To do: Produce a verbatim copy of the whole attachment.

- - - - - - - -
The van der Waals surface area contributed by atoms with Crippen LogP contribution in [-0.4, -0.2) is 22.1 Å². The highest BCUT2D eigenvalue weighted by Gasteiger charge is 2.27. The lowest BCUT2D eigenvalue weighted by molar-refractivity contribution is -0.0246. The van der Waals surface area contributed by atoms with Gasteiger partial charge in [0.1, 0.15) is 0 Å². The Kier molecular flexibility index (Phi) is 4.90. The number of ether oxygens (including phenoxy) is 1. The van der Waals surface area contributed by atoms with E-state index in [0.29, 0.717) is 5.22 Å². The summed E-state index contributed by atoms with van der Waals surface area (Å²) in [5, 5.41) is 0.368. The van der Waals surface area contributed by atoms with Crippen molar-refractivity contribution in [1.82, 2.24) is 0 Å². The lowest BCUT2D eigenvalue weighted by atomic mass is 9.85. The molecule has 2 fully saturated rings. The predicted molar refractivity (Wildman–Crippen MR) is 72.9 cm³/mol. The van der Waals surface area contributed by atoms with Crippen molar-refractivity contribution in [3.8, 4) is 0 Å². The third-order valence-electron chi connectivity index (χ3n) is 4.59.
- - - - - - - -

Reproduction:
The van der Waals surface area contributed by atoms with Crippen LogP contribution in [-0.4, -0.2) is 22.1 Å². The highest BCUT2D eigenvalue weighted by Gasteiger charge is 2.27. The lowest BCUT2D eigenvalue weighted by molar-refractivity contribution is -0.0246. The van der Waals surface area contributed by atoms with Gasteiger partial charge in [0.1, 0.15) is 0 Å². The Kier molecular flexibility index (Phi) is 4.90. The number of ether oxygens (including phenoxy) is 1. The van der Waals surface area contributed by atoms with E-state index in [0.29, 0.717) is 5.22 Å². The summed E-state index contributed by atoms with van der Waals surface area (Å²) in [5, 5.41) is 0.368. The van der Waals surface area contributed by atoms with Crippen molar-refractivity contribution in [1.82, 2.24) is 0 Å². The lowest BCUT2D eigenvalue weighted by atomic mass is 9.85. The molecule has 2 fully saturated rings. The predicted molar refractivity (Wildman–Crippen MR) is 72.9 cm³/mol. The van der Waals surface area contributed by atoms with Crippen molar-refractivity contribution in [3.8, 4) is 0 Å². The third-order valence-electron chi connectivity index (χ3n) is 4.59.